It’s bad enough paying $3bn for concrete. Having the bill jump by half after two-thirds of the stuff is poured really stings.

Admittedly, the concrete here is for huge new locks that will widen one of the world’s great waterways, and not for laying (say) an extremely elaborate patio. On massive public works projects, some level of cost overruns are to be expected, to put it mildly. Even so, the Panama Canal Authority has a point in contesting the extra $1.6bn being laid at its door by its contractors, a consortium led by Spain’s Sacyr and Italy’s Salini Impreglio (And, oh, one other thing: the contractors want the extra payment soonish. In cash.)

The over-run is much more than the $1bn price difference between the consortium’s winning bid in 2009 and a rather more concrete-intensive offer made by Bechtel, a US company. A familiar devil in large infrastructure projects, this: the contracts that have the lowest prices at the bidding stage do not always retain them once the digging starts. Yes, some level of extra cost might be taken as given in a project with a five-year lifespan. But the 50 per cent cost escalation here is also much more than the norm – which is more like a fifth to a third, according to a 2003 Danish study. It is past time this devil was exorcised.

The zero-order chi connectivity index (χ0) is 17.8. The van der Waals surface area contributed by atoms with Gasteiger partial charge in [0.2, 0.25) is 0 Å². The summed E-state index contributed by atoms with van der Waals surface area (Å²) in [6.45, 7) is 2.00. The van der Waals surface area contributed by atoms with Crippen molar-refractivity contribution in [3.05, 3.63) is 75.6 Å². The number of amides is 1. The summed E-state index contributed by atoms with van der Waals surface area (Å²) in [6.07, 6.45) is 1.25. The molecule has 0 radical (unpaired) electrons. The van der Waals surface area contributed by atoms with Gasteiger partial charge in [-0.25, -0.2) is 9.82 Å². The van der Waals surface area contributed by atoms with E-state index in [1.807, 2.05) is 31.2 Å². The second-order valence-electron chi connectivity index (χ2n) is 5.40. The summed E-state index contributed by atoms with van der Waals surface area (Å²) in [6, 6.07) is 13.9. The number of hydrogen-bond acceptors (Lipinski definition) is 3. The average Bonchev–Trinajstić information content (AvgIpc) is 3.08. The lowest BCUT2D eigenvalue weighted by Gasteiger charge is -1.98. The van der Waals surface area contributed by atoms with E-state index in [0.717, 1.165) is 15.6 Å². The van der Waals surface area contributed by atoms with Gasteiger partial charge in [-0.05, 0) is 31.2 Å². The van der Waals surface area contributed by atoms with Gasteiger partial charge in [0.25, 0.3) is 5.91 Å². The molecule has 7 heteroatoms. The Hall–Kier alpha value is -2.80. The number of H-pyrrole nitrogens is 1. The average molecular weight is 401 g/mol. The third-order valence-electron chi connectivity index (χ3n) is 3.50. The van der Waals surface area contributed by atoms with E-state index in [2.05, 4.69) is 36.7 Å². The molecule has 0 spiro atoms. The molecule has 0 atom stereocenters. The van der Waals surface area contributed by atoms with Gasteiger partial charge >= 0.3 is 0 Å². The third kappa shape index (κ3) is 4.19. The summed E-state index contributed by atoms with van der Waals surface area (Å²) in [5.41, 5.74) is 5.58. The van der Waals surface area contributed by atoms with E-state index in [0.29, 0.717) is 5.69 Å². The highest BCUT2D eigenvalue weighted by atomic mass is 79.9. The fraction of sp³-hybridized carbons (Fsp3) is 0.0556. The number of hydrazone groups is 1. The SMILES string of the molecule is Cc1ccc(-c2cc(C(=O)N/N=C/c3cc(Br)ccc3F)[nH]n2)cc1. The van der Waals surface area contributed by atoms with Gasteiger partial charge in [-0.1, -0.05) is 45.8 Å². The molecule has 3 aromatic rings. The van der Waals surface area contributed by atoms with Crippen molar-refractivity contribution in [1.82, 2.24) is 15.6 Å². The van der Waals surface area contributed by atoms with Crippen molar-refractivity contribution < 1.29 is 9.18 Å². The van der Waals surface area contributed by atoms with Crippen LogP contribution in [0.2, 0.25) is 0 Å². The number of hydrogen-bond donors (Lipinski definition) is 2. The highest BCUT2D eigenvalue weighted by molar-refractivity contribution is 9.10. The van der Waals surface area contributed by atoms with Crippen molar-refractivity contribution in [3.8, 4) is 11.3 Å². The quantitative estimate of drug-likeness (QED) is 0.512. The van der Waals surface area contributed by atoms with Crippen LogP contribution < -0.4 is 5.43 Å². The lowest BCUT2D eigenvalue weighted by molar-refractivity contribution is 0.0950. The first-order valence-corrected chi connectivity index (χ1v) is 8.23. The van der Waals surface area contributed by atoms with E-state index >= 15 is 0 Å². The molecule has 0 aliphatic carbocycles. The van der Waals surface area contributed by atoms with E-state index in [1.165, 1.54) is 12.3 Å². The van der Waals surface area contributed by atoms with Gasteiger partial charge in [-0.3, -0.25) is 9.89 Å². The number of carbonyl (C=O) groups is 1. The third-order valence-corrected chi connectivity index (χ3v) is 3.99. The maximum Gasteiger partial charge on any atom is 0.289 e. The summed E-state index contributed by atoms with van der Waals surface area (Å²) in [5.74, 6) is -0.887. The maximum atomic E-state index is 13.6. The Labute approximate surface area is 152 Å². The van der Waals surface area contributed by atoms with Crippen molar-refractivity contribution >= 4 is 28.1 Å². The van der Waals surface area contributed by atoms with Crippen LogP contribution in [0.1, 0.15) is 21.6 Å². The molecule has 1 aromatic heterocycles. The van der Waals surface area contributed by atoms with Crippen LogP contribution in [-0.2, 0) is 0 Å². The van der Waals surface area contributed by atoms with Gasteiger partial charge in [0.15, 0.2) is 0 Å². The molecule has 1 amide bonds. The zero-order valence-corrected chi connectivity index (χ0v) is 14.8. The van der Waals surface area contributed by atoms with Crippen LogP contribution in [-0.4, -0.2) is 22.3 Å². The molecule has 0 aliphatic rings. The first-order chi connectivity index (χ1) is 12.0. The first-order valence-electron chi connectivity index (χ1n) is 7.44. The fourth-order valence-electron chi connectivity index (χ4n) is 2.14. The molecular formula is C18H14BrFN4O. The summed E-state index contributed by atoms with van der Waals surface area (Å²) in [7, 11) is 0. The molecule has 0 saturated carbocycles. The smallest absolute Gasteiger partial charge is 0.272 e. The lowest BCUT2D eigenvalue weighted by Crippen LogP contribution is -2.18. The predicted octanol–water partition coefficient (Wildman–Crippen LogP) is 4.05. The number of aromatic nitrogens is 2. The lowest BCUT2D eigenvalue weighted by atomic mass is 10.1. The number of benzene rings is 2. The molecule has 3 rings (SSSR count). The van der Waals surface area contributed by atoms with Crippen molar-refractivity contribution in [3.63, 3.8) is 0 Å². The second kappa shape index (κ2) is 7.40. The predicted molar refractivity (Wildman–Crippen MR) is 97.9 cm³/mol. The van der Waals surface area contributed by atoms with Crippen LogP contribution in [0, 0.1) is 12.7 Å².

The problem is whether it is any use flinging holy water at a project which is nearer than not to being finished. The canal authority has threatened to end the consortium contract forthwith if talks to fund the remaining locks fall through. However, it will be hard to find other companies that can fill the concrete gap at short notice. The canal will probably not be ready until well into next year to welcome vast gas-carrying ships, bearing the fruits of the US shale gas revolution to Asian shores (and lots of revenue for the Panamanians).

Thus, while 14 per cent of Sacyr sales were tied to the project in the first nine months of last year, its shares – though shaken about by the canal dispute – are now only down 2 per cent year to date. But if the bid had been more conservative in the first place, shareholders could have avoided some nasty sinking feelings along the way.

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